Sundance 2019, part 3: Best of the Fest

Feb. 7, 2019, 10:00 a.m.

This is the third piece in a series of three 2019 Sundance Film Festival coverage articles.

The Farewell

“The Farewell” is one of the films that generated significant buzz before Sundance, becoming entirely sold out extremely early on — and will be guaranteed to skyrocket Lulu Wang to newfound success. Featuring Awkwafina in a dramatic role, “The Farewell” is a 90-or-so-minute film whose every minute Wang crafts with such care and skill. The film, whose Chinese name translates approximately to “Don’t Tell Her,” Awkwafina’s protagonist Billie struggles over her family’s decision to not tell her grandmother that she’s dying of cancer. At a Q&A after the screening, Wang mentioned that when she pitched the film to Chinese producers, they were confused about the significance of the plot of the film. To them, the central conflict was not a conflict at all — merely a way of life. In this way, “The Farewell” proves itself to really be an American film as the story is told through the Asian American protagonist’s personal conflict.

A24 eagerly snatched up the film, which makes it a welcome addition to its lineup of films that usually feature white men, and it’s more likely to be seen by a bigger audience simply because of the A24 label. Yet, it still begs the question: where are the American films that are primarily in a foreign language? “The Farewell” sets a new precedent to take these films seriously as both box office and critical contenders (but why should they not?), and perhaps more importantly, encourage these films to be made and encourage producers to support filmmakers who are making these films. To an older white man in the audience who asked who this film is for, Wang curtly replied, “It’s an American film.” Props to her.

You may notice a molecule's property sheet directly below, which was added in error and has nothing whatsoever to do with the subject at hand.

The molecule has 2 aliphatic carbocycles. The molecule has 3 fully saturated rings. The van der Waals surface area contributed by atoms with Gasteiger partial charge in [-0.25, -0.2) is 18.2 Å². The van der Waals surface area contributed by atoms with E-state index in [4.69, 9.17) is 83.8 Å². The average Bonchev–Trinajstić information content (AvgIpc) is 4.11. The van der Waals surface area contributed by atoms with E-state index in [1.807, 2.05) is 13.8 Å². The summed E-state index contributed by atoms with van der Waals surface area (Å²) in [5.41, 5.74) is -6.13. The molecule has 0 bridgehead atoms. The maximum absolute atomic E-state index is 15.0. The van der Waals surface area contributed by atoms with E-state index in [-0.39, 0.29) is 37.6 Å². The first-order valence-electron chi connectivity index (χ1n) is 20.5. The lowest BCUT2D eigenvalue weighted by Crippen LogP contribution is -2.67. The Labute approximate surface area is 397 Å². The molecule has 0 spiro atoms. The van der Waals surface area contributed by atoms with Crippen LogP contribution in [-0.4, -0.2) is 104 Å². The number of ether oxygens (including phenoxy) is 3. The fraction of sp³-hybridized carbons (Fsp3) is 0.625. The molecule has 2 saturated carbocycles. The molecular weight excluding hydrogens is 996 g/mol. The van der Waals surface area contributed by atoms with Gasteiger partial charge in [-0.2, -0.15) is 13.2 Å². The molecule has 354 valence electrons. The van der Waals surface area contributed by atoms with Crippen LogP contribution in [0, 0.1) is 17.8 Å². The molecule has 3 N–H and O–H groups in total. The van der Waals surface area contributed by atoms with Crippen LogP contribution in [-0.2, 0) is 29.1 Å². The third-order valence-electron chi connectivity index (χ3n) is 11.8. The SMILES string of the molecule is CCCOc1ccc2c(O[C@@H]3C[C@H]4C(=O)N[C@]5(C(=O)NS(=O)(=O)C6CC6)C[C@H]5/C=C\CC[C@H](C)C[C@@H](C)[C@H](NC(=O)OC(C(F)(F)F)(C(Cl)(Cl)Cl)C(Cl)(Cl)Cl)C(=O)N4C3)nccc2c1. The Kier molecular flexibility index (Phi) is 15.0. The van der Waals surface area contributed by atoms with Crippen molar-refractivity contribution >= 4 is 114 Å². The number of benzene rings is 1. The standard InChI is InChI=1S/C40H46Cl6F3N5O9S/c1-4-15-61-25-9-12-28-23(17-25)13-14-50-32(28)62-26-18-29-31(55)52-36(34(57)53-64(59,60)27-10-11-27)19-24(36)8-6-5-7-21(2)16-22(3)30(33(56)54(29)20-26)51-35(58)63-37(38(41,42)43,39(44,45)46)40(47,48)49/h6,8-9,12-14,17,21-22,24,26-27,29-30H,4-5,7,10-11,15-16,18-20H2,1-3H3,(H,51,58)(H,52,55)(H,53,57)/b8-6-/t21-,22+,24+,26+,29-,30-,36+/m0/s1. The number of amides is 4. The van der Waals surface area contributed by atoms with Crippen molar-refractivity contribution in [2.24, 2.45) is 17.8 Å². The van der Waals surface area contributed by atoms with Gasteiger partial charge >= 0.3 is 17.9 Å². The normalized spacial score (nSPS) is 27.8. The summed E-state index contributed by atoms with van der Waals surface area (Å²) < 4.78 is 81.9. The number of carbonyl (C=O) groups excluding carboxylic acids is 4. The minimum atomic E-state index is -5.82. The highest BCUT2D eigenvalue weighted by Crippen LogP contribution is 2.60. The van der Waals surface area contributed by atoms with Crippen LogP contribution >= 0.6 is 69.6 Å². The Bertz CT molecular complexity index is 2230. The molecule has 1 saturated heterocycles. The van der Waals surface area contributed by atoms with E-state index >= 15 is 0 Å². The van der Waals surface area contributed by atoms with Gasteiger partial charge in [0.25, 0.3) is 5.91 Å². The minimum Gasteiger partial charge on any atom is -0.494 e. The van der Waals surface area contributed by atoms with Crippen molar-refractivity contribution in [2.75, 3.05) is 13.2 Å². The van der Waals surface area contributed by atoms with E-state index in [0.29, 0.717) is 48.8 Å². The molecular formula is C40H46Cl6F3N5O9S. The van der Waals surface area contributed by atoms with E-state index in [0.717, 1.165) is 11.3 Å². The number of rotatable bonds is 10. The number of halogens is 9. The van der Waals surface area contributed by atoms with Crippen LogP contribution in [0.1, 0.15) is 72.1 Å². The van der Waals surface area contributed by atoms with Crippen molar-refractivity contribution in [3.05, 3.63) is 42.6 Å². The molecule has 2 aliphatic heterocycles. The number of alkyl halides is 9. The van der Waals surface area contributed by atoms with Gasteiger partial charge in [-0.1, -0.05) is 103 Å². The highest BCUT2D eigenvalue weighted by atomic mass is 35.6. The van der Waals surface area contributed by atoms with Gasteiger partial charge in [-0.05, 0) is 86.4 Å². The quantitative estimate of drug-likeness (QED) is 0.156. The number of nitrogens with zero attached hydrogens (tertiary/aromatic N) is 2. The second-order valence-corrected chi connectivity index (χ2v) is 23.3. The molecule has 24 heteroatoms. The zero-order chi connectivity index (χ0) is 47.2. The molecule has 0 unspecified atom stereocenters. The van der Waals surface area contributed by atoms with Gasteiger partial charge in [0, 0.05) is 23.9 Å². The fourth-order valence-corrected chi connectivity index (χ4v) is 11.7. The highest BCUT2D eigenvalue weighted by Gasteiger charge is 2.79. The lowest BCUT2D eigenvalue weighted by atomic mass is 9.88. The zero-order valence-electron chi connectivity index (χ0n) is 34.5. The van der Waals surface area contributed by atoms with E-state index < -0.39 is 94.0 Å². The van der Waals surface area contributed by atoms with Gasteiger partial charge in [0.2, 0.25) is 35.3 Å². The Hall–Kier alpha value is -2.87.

Minhal Baig’s (writer on “Bojack Horseman”) Hala” is a coming-of-age film that turns the genre on its head for a number of reasons, including a number of unique narrative twists that ultimately exemplify the coming-of-age genre. In addition, rather than a white love interest, the titular character Hala’s main relationship interest becomes a fascinating, personal, and poignant relationship with her mother. I won’t say more than that for fear of spoiling the film, but it’s delightfully fresh and honest (emphasis on honest). Hala is especially important for people (and particularly people of color) who maybe can’t relate to coming-of-age films involving heavy partying, lax parents, and running completely amuck during high school years.

Hala is played by Geraldine Viswanathan (“Blockers”), who is one to watch. But beyond the central relationship, there’s a number of interracial relationships involving a white partner and a person of color. “Hala” interrogates these relationships and the supposed allure (but ultimate destruction). It’s not only a story of exploration for Hala, but Hala must guide and support her mother’s journey that she never planned in the first place.

“Hala” was picked up by Apple TV. Be sure to check it out soon — but I recommend in theaters on the big screen!

After the Wedding

Julianne Moore’s husband Bart Freundlich wrote and directed “After the Wedding,” which features Moore herself and Michelle Williams. Despite being based on a book, It’s a bit of a weird concept and doesn’t handle the idea of white saviorism and privilege particularly well. However, in terms of narrative, it’s expertly crafted, unrolling the drama step by step.

Moore carries the film, which is mostly built for soapy relationship drama. Perhaps it’s best to not read much about the film before watching because the core conflict is much more compelling if you let the film explore it from a blank slate, rather than understanding the relationships between the characters from the get-go. But once it starts going, it tumbles out of control and you never know who to side with.

Contact Olivia Popp at oliviapopp ‘at’

Olivia Popp was a managing editor of Arts & Life for volumes 251 through 254 and the editor-at-large for The Stanford Daily's board of directors for volumes 254 and 255. She hails from Michigan and enjoys science fiction TV shows, independent film festivals, and the Bay Area theater scene.

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